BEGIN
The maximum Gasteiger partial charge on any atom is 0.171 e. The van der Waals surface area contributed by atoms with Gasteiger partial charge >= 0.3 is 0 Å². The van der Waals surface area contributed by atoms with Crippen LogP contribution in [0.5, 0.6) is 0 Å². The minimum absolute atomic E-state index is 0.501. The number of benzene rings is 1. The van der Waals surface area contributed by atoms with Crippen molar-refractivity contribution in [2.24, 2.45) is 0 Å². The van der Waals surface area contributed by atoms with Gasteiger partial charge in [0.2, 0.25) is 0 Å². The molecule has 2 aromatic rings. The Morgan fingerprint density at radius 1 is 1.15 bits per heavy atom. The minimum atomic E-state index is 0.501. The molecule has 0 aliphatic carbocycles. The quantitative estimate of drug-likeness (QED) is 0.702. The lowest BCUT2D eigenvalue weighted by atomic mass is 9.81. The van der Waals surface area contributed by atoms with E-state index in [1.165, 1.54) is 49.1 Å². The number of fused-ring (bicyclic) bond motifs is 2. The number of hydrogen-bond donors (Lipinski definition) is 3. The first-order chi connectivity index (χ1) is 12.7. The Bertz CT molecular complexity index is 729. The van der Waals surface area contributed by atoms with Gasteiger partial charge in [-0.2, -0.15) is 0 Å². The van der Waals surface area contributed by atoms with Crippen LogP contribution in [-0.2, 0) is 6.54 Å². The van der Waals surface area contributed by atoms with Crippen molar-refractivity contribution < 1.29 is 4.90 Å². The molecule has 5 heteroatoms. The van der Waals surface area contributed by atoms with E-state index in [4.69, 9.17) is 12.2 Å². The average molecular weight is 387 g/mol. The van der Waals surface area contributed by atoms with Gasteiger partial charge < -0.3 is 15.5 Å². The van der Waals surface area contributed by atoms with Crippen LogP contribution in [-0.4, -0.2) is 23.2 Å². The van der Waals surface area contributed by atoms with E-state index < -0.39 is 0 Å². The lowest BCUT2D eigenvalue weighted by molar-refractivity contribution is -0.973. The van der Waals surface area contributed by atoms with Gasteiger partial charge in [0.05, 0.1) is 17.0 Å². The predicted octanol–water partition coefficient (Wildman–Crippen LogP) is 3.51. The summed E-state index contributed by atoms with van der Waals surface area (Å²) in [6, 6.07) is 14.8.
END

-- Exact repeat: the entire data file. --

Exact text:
The maximum Gasteiger partial charge on any atom is 0.171 e. The van der Waals surface area contributed by atoms with Gasteiger partial charge >= 0.3 is 0 Å². The van der Waals surface area contributed by atoms with Crippen LogP contribution in [0.5, 0.6) is 0 Å². The minimum absolute atomic E-state index is 0.501. The number of benzene rings is 1. The van der Waals surface area contributed by atoms with Crippen molar-refractivity contribution in [2.24, 2.45) is 0 Å². The van der Waals surface area contributed by atoms with Gasteiger partial charge in [0.2, 0.25) is 0 Å². The molecule has 2 aromatic rings. The Morgan fingerprint density at radius 1 is 1.15 bits per heavy atom. The minimum atomic E-state index is 0.501. The molecule has 0 aliphatic carbocycles. The quantitative estimate of drug-likeness (QED) is 0.702. The lowest BCUT2D eigenvalue weighted by atomic mass is 9.81. The van der Waals surface area contributed by atoms with E-state index in [1.165, 1.54) is 49.1 Å². The number of fused-ring (bicyclic) bond motifs is 2. The number of hydrogen-bond donors (Lipinski definition) is 3. The first-order chi connectivity index (χ1) is 12.7. The Bertz CT molecular complexity index is 729. The van der Waals surface area contributed by atoms with Gasteiger partial charge in [-0.2, -0.15) is 0 Å². The van der Waals surface area contributed by atoms with Crippen LogP contribution in [-0.2, 0) is 6.54 Å². The van der Waals surface area contributed by atoms with Crippen molar-refractivity contribution < 1.29 is 4.90 Å². The molecule has 5 heteroatoms. The van der Waals surface area contributed by atoms with E-state index in [4.69, 9.17) is 12.2 Å². The average molecular weight is 387 g/mol. The van der Waals surface area contributed by atoms with Gasteiger partial charge < -0.3 is 15.5 Å². The van der Waals surface area contributed by atoms with Crippen LogP contribution in [-0.4, -0.2) is 23.2 Å². The van der Waals surface area contributed by atoms with E-state index < -0.39 is 0 Å². The lowest BCUT2D eigenvalue weighted by molar-refractivity contribution is -0.973. The van der Waals surface area contributed by atoms with Gasteiger partial charge in [0.05, 0.1) is 17.0 Å². The predicted octanol–water partition coefficient (Wildman–Crippen LogP) is 3.51. The summed E-state index contributed by atoms with van der Waals surface area (Å²) in [6, 6.07) is 14.8.